Newman, V. A., Flatt, S. W., & Pierce, J. P. (2008). Telephone counseling promotes dietary change in healthy adults: results of a pilot trial. Journal of the American Dietetic Association, 108(8), pp. 1350-4. doi:10.1016/j.jada.2008.05.007.
Newman VA, Flatt SW, Pierce JP. Telephone Counseling Promotes Dietary Change in Healthy Adults: Results of a Pilot Trial. J Am Diet Assoc. 2008;108(8):1350-4. PubMed PMID: 18656575.
* Article titles in AMA citation format should be in sentence-case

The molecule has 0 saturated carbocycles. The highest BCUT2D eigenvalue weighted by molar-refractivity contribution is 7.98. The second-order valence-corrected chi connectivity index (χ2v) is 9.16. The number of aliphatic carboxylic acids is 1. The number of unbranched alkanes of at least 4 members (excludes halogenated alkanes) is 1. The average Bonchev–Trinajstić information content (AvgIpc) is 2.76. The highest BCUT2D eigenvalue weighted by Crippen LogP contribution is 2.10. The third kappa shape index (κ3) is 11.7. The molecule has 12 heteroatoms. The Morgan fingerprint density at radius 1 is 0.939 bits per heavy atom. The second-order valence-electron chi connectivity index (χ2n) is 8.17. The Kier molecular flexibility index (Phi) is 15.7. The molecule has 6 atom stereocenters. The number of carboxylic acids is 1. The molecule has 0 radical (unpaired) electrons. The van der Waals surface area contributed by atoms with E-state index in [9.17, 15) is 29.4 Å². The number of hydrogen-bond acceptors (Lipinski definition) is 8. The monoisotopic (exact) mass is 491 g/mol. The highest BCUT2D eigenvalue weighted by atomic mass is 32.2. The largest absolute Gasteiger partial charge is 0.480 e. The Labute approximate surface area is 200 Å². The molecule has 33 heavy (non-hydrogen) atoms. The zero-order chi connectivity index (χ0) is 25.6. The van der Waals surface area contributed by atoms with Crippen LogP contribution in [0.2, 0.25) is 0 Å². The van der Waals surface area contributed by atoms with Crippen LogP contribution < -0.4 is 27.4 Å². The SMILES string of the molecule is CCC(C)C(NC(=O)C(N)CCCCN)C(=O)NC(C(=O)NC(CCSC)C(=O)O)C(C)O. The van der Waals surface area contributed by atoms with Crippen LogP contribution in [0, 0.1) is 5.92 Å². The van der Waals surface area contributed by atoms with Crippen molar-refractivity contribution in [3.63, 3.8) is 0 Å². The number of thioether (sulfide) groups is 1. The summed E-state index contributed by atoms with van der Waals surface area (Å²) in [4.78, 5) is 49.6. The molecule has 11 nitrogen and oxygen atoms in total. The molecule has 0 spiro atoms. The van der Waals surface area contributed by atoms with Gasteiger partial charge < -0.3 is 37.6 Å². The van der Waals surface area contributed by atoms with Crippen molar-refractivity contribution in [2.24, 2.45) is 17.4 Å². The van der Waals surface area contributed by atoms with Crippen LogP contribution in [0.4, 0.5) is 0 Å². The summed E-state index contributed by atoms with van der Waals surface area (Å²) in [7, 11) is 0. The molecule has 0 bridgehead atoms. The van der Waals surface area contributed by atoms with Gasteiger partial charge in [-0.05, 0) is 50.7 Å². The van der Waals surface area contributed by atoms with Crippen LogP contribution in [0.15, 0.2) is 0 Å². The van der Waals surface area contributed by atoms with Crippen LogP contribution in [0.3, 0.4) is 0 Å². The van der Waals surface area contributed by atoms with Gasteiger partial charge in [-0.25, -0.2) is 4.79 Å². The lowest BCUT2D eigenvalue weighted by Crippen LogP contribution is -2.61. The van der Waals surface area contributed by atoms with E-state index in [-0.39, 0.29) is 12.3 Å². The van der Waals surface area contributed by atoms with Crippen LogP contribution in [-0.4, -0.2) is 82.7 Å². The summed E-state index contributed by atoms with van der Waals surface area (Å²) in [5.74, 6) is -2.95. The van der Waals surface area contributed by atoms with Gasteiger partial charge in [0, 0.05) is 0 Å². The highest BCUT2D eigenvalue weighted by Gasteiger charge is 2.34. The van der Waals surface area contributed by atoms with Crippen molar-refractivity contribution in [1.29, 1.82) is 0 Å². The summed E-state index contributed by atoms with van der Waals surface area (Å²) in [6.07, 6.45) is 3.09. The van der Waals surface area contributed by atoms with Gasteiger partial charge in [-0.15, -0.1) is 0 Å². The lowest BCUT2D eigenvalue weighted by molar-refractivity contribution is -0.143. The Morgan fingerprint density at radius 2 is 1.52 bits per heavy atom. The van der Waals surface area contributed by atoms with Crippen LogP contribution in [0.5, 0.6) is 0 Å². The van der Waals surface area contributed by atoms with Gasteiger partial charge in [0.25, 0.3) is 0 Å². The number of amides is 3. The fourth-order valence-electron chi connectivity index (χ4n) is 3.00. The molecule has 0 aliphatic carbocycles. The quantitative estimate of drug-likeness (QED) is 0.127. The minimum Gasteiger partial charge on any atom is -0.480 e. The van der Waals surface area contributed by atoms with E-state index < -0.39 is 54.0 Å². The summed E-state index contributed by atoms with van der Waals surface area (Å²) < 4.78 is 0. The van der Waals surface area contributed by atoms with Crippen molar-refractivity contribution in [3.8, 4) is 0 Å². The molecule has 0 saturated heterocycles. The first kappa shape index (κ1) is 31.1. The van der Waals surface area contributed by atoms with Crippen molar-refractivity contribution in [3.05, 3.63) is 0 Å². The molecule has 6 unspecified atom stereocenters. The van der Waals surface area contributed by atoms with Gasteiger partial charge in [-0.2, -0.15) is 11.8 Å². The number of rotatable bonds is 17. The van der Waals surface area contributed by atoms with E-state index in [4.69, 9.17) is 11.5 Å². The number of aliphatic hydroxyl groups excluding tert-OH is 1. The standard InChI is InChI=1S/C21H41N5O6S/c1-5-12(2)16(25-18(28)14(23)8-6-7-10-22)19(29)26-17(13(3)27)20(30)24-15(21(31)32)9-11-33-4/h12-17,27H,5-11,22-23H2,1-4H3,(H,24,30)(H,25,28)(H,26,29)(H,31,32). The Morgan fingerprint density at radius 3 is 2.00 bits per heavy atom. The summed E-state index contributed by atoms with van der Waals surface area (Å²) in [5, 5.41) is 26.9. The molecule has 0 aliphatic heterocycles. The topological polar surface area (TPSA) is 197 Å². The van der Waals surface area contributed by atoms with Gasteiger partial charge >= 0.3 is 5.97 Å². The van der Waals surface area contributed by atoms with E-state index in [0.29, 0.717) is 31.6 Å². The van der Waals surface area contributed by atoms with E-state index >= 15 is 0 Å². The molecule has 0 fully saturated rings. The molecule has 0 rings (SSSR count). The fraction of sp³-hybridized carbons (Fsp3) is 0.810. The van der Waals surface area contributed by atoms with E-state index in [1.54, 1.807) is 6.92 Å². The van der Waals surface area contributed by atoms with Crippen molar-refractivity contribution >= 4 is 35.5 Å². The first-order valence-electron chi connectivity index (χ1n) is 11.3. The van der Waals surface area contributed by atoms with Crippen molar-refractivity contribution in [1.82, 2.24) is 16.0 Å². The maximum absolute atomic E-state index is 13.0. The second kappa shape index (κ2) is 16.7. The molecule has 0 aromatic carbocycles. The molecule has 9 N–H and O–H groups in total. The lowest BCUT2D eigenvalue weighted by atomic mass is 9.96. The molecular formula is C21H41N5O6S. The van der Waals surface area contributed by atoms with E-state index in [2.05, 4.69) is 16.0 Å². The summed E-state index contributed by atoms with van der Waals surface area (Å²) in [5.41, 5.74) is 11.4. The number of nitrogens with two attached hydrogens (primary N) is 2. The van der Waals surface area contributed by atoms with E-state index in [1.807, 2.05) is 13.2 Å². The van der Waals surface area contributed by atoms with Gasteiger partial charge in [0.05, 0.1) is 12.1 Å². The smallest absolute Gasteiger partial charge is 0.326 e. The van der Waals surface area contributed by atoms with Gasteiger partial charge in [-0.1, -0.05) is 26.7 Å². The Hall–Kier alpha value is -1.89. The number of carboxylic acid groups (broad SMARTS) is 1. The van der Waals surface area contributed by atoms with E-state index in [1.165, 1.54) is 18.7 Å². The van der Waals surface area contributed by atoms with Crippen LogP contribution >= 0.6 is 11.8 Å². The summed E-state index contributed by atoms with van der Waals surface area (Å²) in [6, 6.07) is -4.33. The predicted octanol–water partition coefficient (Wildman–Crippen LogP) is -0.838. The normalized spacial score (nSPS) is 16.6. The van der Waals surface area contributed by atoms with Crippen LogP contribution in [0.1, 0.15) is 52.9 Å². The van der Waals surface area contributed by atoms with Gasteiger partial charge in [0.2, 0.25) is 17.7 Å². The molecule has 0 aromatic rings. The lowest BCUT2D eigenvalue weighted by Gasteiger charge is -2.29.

TY - JOUR T1 - Telephone counseling promotes dietary change in healthy adults: results of a pilot trial. AU - Newman,Vicky A, AU - Flatt,Shirley W, AU - Pierce,John P, PY - 2007/03/29/received PY - 2008/01/18/accepted PY - 2008/7/29/pubmed PY - 2008/9/10/medline PY - 2008/7/29/entrez SP - 1350 EP - 4 JF - Journal of the American Dietetic Association JO - J Am Diet Assoc VL - 108 IS - 8 N2 - Telephone counseling is increasingly reported to be an effective behavior change strategy, but more studies in broader populations are needed. This uncontrolled pilot trial investigated whether a 3-month/eight-call telephone counseling intervention could promote dietary changes associated with reduced chronic disease risk in adults consuming <5.0 servings of vegetables and fruits daily. Between 2002 and 2004, 97 adults (mean age 46 years; range 21 to 84 years) completed the intervention and a follow-up assessment at 6 months. Approximately half were of nonwhite ethnicity (53%). The majority were women (95%) and had never had cancer (89%). The intervention promoted daily intakes of three to five vegetable servings, two to four fruit servings, and three whole-grain and/or beans/legumes servings. Average total daily intake of vegetables, fruits, whole grains, beans/legumes, fiber, and fat were assessed at baseline and at 6 months, each by a set of three 24-hour recalls. Plasma carotenoids were measured on a subsample (n=41) as an objective biomarker of vegetable and fruit intake. Change in mean self-reported dietary intake (ie, vegetables, fruit, whole grains, beans/legumes, fiber, and fat) and plasma carotenoids were compared by paired t tests. The intervention was associated with a significant (P<0.001) increase in vegetable servings per day (baseline 2.1 servings per day, 6 months 3.5 servings per day; 67% increase), fruit servings per day (baseline 1.4 servings per day, 6 months 2.4 servings per day; 71% increase), and whole-grain and/or bean servings per day (baseline 1.0 serving per day, 6 months 1.4 servings per day; 40% increase). These changes were corroborated by a significant (P<0.001) increase in total plasma carotenoids. This 3-month/eight-call telephone counseling intervention was associated with dietary change in healthy adults consuming fewer than five servings per day of vegetables and fruit at study entry. SN - 0002-8223 UR - https://www.unboundmedicine.com/medline/citation/18656575/Telephone_counseling_promotes_dietary_change_in_healthy_adults:_results_of_a_pilot_trial_ L2 - https://linkinghub.elsevier.com/retrieve/pii/S0002-8223(08)00658-5 DB - PRIME DP - Unbound Medicine ER -